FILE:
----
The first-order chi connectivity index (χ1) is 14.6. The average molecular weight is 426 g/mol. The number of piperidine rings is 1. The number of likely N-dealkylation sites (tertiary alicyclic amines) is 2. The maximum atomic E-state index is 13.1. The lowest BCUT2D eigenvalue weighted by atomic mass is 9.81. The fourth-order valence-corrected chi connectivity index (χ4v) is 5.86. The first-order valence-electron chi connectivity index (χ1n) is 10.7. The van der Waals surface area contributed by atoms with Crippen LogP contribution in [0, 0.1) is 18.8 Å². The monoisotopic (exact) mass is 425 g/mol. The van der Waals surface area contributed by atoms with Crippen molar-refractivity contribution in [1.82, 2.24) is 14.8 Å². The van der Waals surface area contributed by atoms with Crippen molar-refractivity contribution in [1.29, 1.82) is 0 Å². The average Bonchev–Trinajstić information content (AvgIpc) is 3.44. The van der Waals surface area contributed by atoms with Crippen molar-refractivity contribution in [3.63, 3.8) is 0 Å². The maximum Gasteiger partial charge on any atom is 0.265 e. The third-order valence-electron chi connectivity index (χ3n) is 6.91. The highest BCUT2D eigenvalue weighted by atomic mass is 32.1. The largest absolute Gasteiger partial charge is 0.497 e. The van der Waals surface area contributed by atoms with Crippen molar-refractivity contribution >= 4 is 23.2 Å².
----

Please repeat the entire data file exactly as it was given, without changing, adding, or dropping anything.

The first-order chi connectivity index (χ1) is 14.6. The average molecular weight is 426 g/mol. The number of piperidine rings is 1. The number of likely N-dealkylation sites (tertiary alicyclic amines) is 2. The maximum atomic E-state index is 13.1. The lowest BCUT2D eigenvalue weighted by atomic mass is 9.81. The fourth-order valence-corrected chi connectivity index (χ4v) is 5.86. The first-order valence-electron chi connectivity index (χ1n) is 10.7. The van der Waals surface area contributed by atoms with Crippen LogP contribution in [0, 0.1) is 18.8 Å². The monoisotopic (exact) mass is 425 g/mol. The van der Waals surface area contributed by atoms with Crippen molar-refractivity contribution in [1.82, 2.24) is 14.8 Å². The van der Waals surface area contributed by atoms with Crippen molar-refractivity contribution in [1.29, 1.82) is 0 Å². The average Bonchev–Trinajstić information content (AvgIpc) is 3.44. The van der Waals surface area contributed by atoms with Crippen molar-refractivity contribution in [3.63, 3.8) is 0 Å². The maximum Gasteiger partial charge on any atom is 0.265 e. The third-order valence-electron chi connectivity index (χ3n) is 6.91. The highest BCUT2D eigenvalue weighted by atomic mass is 32.1. The largest absolute Gasteiger partial charge is 0.497 e. The van der Waals surface area contributed by atoms with Crippen molar-refractivity contribution >= 4 is 23.2 Å².